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How I'm Learning to Accept Being Unable to Work Because of My Mental Illness


When people look at me, they just see a woman. Nothing visible to them in any way depicts a 27-year-old woman who is unable to work.

But that is not the case. It is not easy to meet new people and have to say that you are unemployed. The usual stigma applies, “Oh, she must just be lazy and not ‘want’ to work.”

Well, no. Sorry I do “want” to work, but what you can’t see is a woman who takes two hours just to wake up and feel even the slightest fraction of a possibility of facing the day.

Do I want to leave the house? That entails more energy than I currently have. When it comes to showering, dressing and making my way to whichever destination I want to reach, it all feels like I am about to undertake a marathon.

I know people who wake up at the same time every day. Regardless of the way they slept the night before. Regardless of whether they are actually required to be anywhere. They get up, they undertake those tasks and off they go to face their day. I look at these people and cannot understand how they don’t realize just how well off they are to be able to do such menial tasks and not become exhausted and ready to hop back into bed.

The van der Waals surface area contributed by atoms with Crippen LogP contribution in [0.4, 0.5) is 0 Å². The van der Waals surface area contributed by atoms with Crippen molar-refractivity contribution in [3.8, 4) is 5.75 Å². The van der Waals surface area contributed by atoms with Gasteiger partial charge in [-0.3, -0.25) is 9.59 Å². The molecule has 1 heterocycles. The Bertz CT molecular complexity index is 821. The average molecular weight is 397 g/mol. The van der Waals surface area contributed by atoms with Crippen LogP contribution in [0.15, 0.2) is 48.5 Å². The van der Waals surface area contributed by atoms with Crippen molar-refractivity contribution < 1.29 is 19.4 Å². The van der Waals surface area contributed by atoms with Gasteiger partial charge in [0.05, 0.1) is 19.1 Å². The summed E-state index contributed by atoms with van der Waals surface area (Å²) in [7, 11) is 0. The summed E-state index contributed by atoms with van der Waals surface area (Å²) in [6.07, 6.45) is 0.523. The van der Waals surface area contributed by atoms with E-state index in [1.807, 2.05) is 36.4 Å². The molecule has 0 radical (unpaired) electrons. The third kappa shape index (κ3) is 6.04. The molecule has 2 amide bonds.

These people always offer the same advice. That one pesky little word that pops up all the time and makes me want to rip my hair out.

Routine.

We have all heard it. Usually in the form of some sort of sentence that is meant to be helpful but really is just patronizing. “Oh, you just need a routine. That’ll make you feel better.” Sorry, but it just does not work that way, and I hope you never have to experience this blackness and finally understand why it is not that simple.

This is why I am learning to feel somewhat “OK” with saying, “I’m actually on disability, and not working currently. Though I do hope to someday achieve that goal of returning to the workforce.”

If I cannot even rely on myself to wake up in the morning and be able to brush my teeth, I surely am not going to have someone employ me and then let them down as well. I would rather the occasional feelings of shame of disability payments than the guilt of taking a job from a perfectly capable employee somewhere.

I know in my heart I am not yet a capable employee, and I have to accept that and be OK with it. Maybe once I do manage to do that, I will feel some sense of peace.

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Unsplash photo via Martin Miranda.